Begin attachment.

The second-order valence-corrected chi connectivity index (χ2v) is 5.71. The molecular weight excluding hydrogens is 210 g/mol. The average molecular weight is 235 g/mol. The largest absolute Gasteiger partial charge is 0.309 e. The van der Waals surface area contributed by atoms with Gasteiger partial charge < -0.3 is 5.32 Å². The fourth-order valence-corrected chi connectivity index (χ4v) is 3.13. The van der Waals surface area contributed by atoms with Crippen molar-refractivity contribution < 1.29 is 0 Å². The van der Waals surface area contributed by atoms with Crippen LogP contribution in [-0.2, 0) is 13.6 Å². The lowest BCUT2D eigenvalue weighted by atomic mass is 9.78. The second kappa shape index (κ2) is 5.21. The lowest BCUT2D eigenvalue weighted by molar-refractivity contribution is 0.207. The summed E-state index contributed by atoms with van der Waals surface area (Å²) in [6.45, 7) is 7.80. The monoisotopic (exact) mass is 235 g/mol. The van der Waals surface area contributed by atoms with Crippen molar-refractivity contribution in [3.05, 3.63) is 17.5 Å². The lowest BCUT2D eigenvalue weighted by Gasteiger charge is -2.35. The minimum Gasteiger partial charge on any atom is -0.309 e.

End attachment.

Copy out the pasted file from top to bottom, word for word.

The second-order valence-corrected chi connectivity index (χ2v) is 5.71. The molecular weight excluding hydrogens is 210 g/mol. The average molecular weight is 235 g/mol. The largest absolute Gasteiger partial charge is 0.309 e. The van der Waals surface area contributed by atoms with Gasteiger partial charge < -0.3 is 5.32 Å². The fourth-order valence-corrected chi connectivity index (χ4v) is 3.13. The van der Waals surface area contributed by atoms with Crippen molar-refractivity contribution < 1.29 is 0 Å². The van der Waals surface area contributed by atoms with Crippen LogP contribution in [-0.2, 0) is 13.6 Å². The lowest BCUT2D eigenvalue weighted by atomic mass is 9.78. The second kappa shape index (κ2) is 5.21. The lowest BCUT2D eigenvalue weighted by molar-refractivity contribution is 0.207. The summed E-state index contributed by atoms with van der Waals surface area (Å²) in [6.45, 7) is 7.80. The monoisotopic (exact) mass is 235 g/mol. The van der Waals surface area contributed by atoms with Crippen molar-refractivity contribution in [3.05, 3.63) is 17.5 Å². The lowest BCUT2D eigenvalue weighted by Gasteiger charge is -2.35. The minimum Gasteiger partial charge on any atom is -0.309 e.